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Advancements in Civil Engineering & Technology

Comparative Study on the Cost Analysis of a Green Versus Conventional Building

AlSadi A, Cabrera N, Faggin M, He Y, Patel M, Trevino F, Boyajian D* and Zirakian T*

Department of Civil Engineering and Construction Management, USA

*Corresponding author: Boyajian D and Zirakian T, Department of Civil Engineering and Construction Management, USA

Submission: December 09, 2019;Published: December 19, 2019

DOI: 10.31031/ACET.2019.03.000575

ISSN: 2639-0574
Volume3 Issue5


The purpose of this research was to design a two-story residential steel moment resisting structure and to compare its construction cost before and after implementing LEED features to the design. This project allowed senior civil engineering students to work together and utilize the knowledge they gained throughout their civil engineering courses, to design a building as part of their capstone design experience. The collaboration of students from different backgrounds and with different skill sets created a unique experience that required both responsibility and teamwork to function. The project also introduced students to sustainable building design and allowed them to recognize how the addition of LEED features to a building to make it “green” affects its overall costs and savings in the long run. A cost analysis was performed, where the construction cost of the building before and after adding LEED features was calculated and based on this calculation, it was concluded that there would be a 30% increase in construction costs after implementing LEED features to a conventional building.

Keywords: Steel structure; LEED; Green building; Engineering education

Abbreviations: LEED: Leadership in Energy and Environmental Design; CBSC: California Building Standards Commission; USGBC: US Green Building Council; ASCE: American Society of Civil Engineers


There are many factors that an engineer must acknowledge when going into designing a new building. Some of the most important design philosophies one must consider is the safety, serviceability, and cost effectiveness of the structure. The purpose of this study was to design a new residential building while considering these factors and introducing LEED features to accommodate the growing need for environmentally friendly “Green Building Initiatives”. A “Green Building” is an environmentally friendly approach to building design. The main thought process for designing a “Green Building” is to minimize the impact on the environment as well as the occupants. Due to the negative impact that construction industries have on the environment, the demand for green buildings is increasing. Green buildings emerged as a way of making the activities and operations of the construction industry sustainable to the environment and human health. When comparing a green building to a conventional one, a green building refers to a building that minimizes its impact on human health and the environment, uses less water and energy than a non-green building, has higher levels of indoor air quality, and accounts for some measure of the lifecycle impact of choices amongst different kinds of building materials, furnishings, and furniture [1]. Green buildings offer a variety of environmental, economic and social benefits when compared to a standard conventional building and for that reason, the demand for buildings to become “greener” has increased.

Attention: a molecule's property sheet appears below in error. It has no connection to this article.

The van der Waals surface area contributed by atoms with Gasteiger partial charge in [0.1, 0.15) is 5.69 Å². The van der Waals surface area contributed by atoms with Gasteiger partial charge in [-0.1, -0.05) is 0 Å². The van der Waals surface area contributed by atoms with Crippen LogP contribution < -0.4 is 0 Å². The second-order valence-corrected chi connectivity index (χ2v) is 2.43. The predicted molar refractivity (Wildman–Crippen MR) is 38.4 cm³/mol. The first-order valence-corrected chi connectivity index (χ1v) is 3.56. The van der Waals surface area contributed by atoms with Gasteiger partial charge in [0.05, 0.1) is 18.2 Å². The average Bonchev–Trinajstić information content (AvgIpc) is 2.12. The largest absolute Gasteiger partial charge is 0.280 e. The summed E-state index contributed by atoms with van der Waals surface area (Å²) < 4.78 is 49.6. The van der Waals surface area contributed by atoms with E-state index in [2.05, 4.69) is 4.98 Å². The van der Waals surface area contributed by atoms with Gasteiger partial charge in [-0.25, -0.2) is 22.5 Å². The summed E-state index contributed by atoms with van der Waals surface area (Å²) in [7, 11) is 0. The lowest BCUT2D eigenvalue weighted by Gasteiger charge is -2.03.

Buildings, being the largest primary energy consumers are responsible for 33% of all energy-related carbon dioxide emissions worldwide [2]. Energy consumption in buildings are mainly due to the use of lighting, heating and cooling, power and overall poor insulation. Multiple researchers have come to the conclusion that the demand for operating energy reduction appears to be the most important aspect for the design of energy efficient buildings, on the other hand, an energy efficient building requires more materials and, consequently, the environmental impact of the building in its construction and demolition phases is likely to increase significantly [3]. But while the initial cost of a building, may increase, potential benefits might outweigh those costs. By taking a holistic approach to the construction of new buildings, and focusing on achieving value for money, the trade-off between time, quality and price can be mitigated [4].